Open Coronary Artery Bypass Graft (CABG) Surgery

Off-Pump "Beating Heart" Coronary Artery Bypass Graft Surgery

Once thought impossible, cardiac surgeons can now perform coronary artery bypass graft (CABG) procedures while the heart is still beating. During a "beating heart" bypass procedure, a surgeon uses a heart stabilizer to reduce the movement in the area of the heart to be bypassed. Eliminating the use of the heart-lung machine reduces complications such as stroke, increased need for blood transfusions, and kidney and lung complications.

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On-Pump Coronary Artery Bypass Graft Surgery

On-pump CABG surgery is performed by taking a small part of a blood vessel from another part of the body, usually a vein from the leg, for use as the graft vessel. In the majority of CABG procedures performed in the United States, the patient's heart is stopped temporarily while surgeons use a continuous thread and hand sew vessels together to bypass the blockages. During this procedure, a mechanical cardiopulmonary bypass machine keeps the blood circulating through the body. The blood is rerouted through the healthy vessel and blood flow is restored to the heart muscle.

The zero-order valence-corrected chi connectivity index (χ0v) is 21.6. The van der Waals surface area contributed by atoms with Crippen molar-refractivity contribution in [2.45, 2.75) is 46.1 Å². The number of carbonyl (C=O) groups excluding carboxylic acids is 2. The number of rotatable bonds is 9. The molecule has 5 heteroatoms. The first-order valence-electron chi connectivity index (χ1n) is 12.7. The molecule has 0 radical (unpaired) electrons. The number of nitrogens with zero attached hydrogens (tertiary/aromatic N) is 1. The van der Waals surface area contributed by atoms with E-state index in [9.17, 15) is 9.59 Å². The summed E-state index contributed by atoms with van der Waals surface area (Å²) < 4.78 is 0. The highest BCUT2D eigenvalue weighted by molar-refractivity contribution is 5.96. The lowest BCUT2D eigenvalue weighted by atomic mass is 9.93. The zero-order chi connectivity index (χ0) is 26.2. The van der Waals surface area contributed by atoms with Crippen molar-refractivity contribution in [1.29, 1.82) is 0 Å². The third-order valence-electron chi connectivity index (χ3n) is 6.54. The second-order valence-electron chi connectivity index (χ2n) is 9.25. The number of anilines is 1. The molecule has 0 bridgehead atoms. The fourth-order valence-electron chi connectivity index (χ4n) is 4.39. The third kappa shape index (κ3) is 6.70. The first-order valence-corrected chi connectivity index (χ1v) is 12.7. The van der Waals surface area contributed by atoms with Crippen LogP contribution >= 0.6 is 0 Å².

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With the acquisition of Dextera Surgical's assets, Cardica products are now manufactured by AesDex, LLC, and distributed by Aesculap.
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AesDex's stapling technology is designed to minimize operating time and to enable minimally-invasive and robot-assisted surgeries.
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